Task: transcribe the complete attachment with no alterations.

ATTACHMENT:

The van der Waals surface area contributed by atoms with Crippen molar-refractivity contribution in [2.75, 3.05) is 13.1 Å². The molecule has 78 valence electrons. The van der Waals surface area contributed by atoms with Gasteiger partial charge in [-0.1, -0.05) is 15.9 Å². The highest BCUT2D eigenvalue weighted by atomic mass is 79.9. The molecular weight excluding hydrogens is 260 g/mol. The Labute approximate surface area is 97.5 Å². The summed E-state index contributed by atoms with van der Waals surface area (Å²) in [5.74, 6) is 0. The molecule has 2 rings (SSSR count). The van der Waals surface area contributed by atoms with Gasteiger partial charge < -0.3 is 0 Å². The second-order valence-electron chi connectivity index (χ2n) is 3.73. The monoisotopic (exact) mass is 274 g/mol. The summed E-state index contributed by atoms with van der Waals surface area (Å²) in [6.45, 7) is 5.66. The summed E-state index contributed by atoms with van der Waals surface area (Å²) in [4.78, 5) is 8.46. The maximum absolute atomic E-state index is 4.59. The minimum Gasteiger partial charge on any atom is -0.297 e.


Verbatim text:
The van der Waals surface area contributed by atoms with Crippen molar-refractivity contribution in [2.75, 3.05) is 13.1 Å². The molecule has 78 valence electrons. The van der Waals surface area contributed by atoms with Gasteiger partial charge in [-0.1, -0.05) is 15.9 Å². The highest BCUT2D eigenvalue weighted by atomic mass is 79.9. The molecular weight excluding hydrogens is 260 g/mol. The Labute approximate surface area is 97.5 Å². The summed E-state index contributed by atoms with van der Waals surface area (Å²) in [5.74, 6) is 0. The molecule has 2 rings (SSSR count). The van der Waals surface area contributed by atoms with Gasteiger partial charge < -0.3 is 0 Å². The second-order valence-electron chi connectivity index (χ2n) is 3.73. The monoisotopic (exact) mass is 274 g/mol. The summed E-state index contributed by atoms with van der Waals surface area (Å²) in [6.45, 7) is 5.66. The summed E-state index contributed by atoms with van der Waals surface area (Å²) in [4.78, 5) is 8.46. The maximum absolute atomic E-state index is 4.59. The minimum Gasteiger partial charge on any atom is -0.297 e.